With Mukesh Ambani bailing younger brother Anil out, can we put India’s most acrimonious family split behind us?
Dhirubhai Ambani built one of India’s largest private sector enterprises despite coming from an extremely humble background. He bequeathed his sons, Mukesh and Anil, an empire that spanned textiles to petrochemicals. Those who knew the brothers said that Mukesh always wanted to expand into consumer-facing businesses but was media-shy and an almost reticent individual though considered a shrewd businessman. It was the more media-savvy Anil Ambani who was the face of Reliance Industries Limited. He was the glamorous brother who featured on business magazine covers and had extensive ties with the world of Bollywood and in the corridors of power in New Delhi. On the face of it, both brothers had their own areas of expertise and complemented each other. But that did not hide the fact that there was a simmering sibling rivalry between the two and it was about to flare up in the pages of India’s business media. Given the massive size of Reliance’s operations and global linkages, the spat between the brothers in 2005 made headlines. Their mother Kokilaben brokered a truce and presided over a split. Mukesh kept the crown jewel of the business, the petrochemicals part, but had to cede control of the telecommunications arm that he had painstakingly built over the previous half-decade.
Even after the split, problems over the price of gas extracted from the Krishna-Godavari basin that Mukesh was to supply to Anil’s firms became a major legal battle. A huge perception battle on the same case was also fought in the pages of the media. Indeed, this was the “other” underlying issue in the infamous phone intercepts of public relations maven Nira Radia. Anil seemed to be determined to prove to the world that he could be as good a businessman as his brother and aggressively built up his telecommunications empire, buying up global data assets and launching a price war against incumbents like Bharti Airtel and Vodafone. While the 2G scam did not impact Reliance Communications directly, it did damage it while its ambitious over-expansion led to unpaid bills to vendors. This is what was to bring Anil Ambani crashing to the ground eventually with dues to Sweden’s Ericsson and a personal guarantee coming home to roost.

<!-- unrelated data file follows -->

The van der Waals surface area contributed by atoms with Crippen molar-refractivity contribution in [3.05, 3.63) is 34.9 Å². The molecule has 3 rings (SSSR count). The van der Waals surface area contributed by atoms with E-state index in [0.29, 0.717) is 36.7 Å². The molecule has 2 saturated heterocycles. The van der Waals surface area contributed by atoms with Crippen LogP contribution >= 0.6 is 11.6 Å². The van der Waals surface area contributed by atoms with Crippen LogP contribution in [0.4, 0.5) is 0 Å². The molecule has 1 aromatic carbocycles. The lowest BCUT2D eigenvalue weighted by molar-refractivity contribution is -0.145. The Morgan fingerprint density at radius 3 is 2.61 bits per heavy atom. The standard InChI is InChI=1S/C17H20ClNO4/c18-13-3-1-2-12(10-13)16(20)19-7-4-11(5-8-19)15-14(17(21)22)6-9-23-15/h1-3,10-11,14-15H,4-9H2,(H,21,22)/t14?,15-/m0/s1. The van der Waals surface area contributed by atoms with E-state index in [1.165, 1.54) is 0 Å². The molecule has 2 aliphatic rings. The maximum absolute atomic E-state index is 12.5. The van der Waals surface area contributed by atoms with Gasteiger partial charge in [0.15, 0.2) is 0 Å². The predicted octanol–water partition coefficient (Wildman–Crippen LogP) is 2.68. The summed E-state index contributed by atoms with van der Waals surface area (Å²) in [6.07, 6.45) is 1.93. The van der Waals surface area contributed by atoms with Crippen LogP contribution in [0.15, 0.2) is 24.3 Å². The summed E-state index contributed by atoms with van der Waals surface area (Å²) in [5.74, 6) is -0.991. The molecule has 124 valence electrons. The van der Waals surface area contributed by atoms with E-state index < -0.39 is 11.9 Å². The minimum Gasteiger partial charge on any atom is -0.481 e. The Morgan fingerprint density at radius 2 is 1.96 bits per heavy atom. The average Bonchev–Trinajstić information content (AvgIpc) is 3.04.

Did he need to go back and ask his brother for a desperate handout? After all, the sum of money did not seem that large for a person like Anil Ambani, especially with his name being brought up as a beneficiary of a supposed defence scam by Congress president Rahul Gandhi. However, it appears that things were bleaker for the younger brother than previously thought and Mukesh came to the rescue, a lost bonhomie between the brothers being restored during the weddings of the latter’s children. Possibly the shame of an Ambani potentially going to prison for unpaid dues, or worse, the shame of not helping his brother when he could have, motivated Mukesh. Whatever the reason, some believe that this bailout marks the end of the split and Anil’s part of Reliance Industries will be merged back into the mother company, closing one of corporate India’s messiest chapters. But that remains to be seen.
Writer & Courtesy: The Pioneer